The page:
Sunday, 31 January 2010

Duck ... no, DUCK!!

By invitation, Errol and I made a trip over to Blunham this morning to help with ringing a catch of ducks (well, there was no point watching Murray lose the tennis!).

As Errol was scribing, it was he who counted the total catch - 92 retraps and 71 new birds of 6 species . New = Tufted 56, Gadwall 9, Mallard 2, Pochard 2, Wigeon 1 and Teal 1. About one third of the retraps were Tufteds, getting on for half were Gadwall (they just stay feeding in or near the trap when it's cold) and the rest evenly split between Mallard and Wigeon.

Above: Three quarters of the team: Errol (scribing left), Chris (ringing middle) and Joe (dishing out the ducks, right) who - it turns out - I taught hedgelaying and coppicing to last winter at Shuttleworth College. I was behind the camera, briefly here and there, but I spent most of my time processing most of the retraps (and ringing one or two of each species. 6 ringing ticks in all - Thanks Chris!).

Above: A smart bird - Teal.

Above: A male Pochard

Above: A male Gadwall. A large percentage of these were already ringed. Does that make them quite site faithfull? It either means they are suckers for food in a trap or they know when they're on to a good thing!

Above: A male Tufted Duck.

As there are quite a few Pochard on the lake at present, we will be taking another catch quite soon.

For some other pictures of the ducks visit

Saturday, 30 January 2010

Boxing day

'Boil in a bag' Pecker - now available at Tescos

Above - The cause of our current troubles!

The first decent Saturday for a long while saw us out and attending to our 20 or so nest boxes. Over half the boxes have been "assaulted" by the ever-increasing population of Great Spotted Woodpeckers. We've now put up 11 new 'Woodcrete' type for both Blue & Great Tits. Our aim is to replace the remaining with 10 more.

John, Dave, Ed - plus 'retired' nest boxes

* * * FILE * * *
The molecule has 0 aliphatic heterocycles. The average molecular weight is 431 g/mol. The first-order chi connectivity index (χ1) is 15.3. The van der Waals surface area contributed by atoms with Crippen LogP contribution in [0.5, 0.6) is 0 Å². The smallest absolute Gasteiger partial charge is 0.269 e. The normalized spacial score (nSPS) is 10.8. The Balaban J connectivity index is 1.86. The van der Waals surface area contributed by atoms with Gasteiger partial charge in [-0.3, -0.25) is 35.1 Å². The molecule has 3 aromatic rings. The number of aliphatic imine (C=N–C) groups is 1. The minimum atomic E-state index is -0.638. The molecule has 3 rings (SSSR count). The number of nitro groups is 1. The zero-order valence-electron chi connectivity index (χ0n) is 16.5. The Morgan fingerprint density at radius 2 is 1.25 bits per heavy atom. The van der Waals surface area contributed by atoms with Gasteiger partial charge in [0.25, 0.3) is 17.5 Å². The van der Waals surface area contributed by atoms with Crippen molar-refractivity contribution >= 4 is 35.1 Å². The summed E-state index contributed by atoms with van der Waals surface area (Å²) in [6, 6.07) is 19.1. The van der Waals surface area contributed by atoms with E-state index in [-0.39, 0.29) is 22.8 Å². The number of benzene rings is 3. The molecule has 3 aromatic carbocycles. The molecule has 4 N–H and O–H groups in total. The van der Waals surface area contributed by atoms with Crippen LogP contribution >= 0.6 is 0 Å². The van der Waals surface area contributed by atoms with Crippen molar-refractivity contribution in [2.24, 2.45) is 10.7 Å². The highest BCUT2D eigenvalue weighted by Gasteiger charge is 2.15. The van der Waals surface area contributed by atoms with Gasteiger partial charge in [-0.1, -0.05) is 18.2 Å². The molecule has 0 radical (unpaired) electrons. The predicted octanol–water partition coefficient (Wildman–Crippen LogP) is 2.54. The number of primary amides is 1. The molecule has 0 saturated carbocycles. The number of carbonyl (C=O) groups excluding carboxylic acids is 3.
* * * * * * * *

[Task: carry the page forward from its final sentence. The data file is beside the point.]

Meanwhile, yours truly, had a net up near the feeding station. The Dunnocks arrived quickly to take advantage of the food on the ground. It was not long before 3 (or possibly 4) Eastern Grey Squirrels came a-visiting, ever eager for a free lunch. Throughout this winter, Great Tits have exceeded Blue Tits and, comparing figures from several years ago, the population of Great Tits appears to have "doubled" in proportion to the Blue Tit population [3:5 then, cf 6:5 now]. We fear that the absolute numbers of Blue Tits within the park boundaries is actually falling.

Today's catch consisted of:
Great Spot - 1 (a 5F), see photo
Dunnock - (3), oldest ringed as 4F Apr 2006.
Lotti - (2), 1 from Aug 2007.
Bluti - 6 (6), oldest ringed as 3F Sept 2007.
Greti - 3 (7), all ringed last year.

Moving birds:
5 Fieldfare W
3 Song Thrush blogging
40+ Common Gull E

Friday, 29 January 2010

Wildfowl returns

WWT have sent through a few recovery records for the Blunham trap.

Pochard - 6M on 13 Jan 08, shot at Saint-Philbert-de-Grand-Lieu (Loire-Atlantique) France on 17 Dec 08; a case of wintering 577 km further south 11 months later.

Tufted - 3 males shot in the Russian Federation:
3M on 31 Dec 01, shot in Pecherskiy district, Komi Assr, RR, 2694 days later on 17 May 09, 3583 km ENE.
6M on 7 Jan 05, shot in Khanty-Mansi, Tyumen, RR, 1594 days later on 20 May 09, 3865 km ENE.
4M on 30 Nov 05, shot in Yamal-Nenets, Tyumen, RR, 1274 days later on 27 May 09, 4002 km ENE.

Recovery of Tufted FP93907

Wigeon - 6M on 20 Feb 06, shot near Berezovskiy, Sverdlovsk, RF, 3970 km E on 15 Apr 09.

Recovery of Wigeon FH00889

Thursday, 28 January 2010


A late post. We decided to attempt the House Sparrows at the visitor centre on Sat 25th, with a net in the wardens garden. The sparrows have grown accustomed to sitting in the tall (trimmed) hedge from which they sally forth to various feeding areas.

The resulting catch amounted to 7 "sparras" - 3 of the Hedge variety (or Dunnock) and 4 of the common or garden (House) Sparrow, split evenly between the sexes.

Friday, 22 January 2010

Royal Visit

LGRE, head of UK400, paid a fleeting visit to the Barnacle flock, currently in the sheep field at Willington. He click counted the flock and also kindly counted the red Darvics, noting the inscriptions of 20 of them.

"I decided to check the non-naturalised* flock of BARNACLE GEESE at
Willington, of which there were 337 of them and 2 Greylag Geese feeding on
beet in the sheep field. Some 33 individuals bore red plastic rings with white
letters, including inscriptions BA, LC, IP, BS, DP, IC, FS, CI, II, LS, AC, AL,
FA, JH, CA, BD, NU, DU, IZ and EV." [2 errors corrected. EN]

A set of 18 blank colour rings for UK Barnacle Geese

The Darvic inscriptions are actually seperated by a vertical white bar and are correctly signified as 'Red B bar A', for instance, read from the bottom up.

From the above record, 2 birds were ringed 6 years & 6 months ago as an adult and a youngster in July 2003. 3 adults were ringed in July 2004 and recaptured again in July 2007. 12 birds were ringed in July 2005, comprising 5 adults and 7 juveniles, 2 of the youngsters being recaught in July 2007. 3 birds were ringed in July 2007, all as adults. Just two of these 20 birds were recorded by another ring-reader here in October 2009.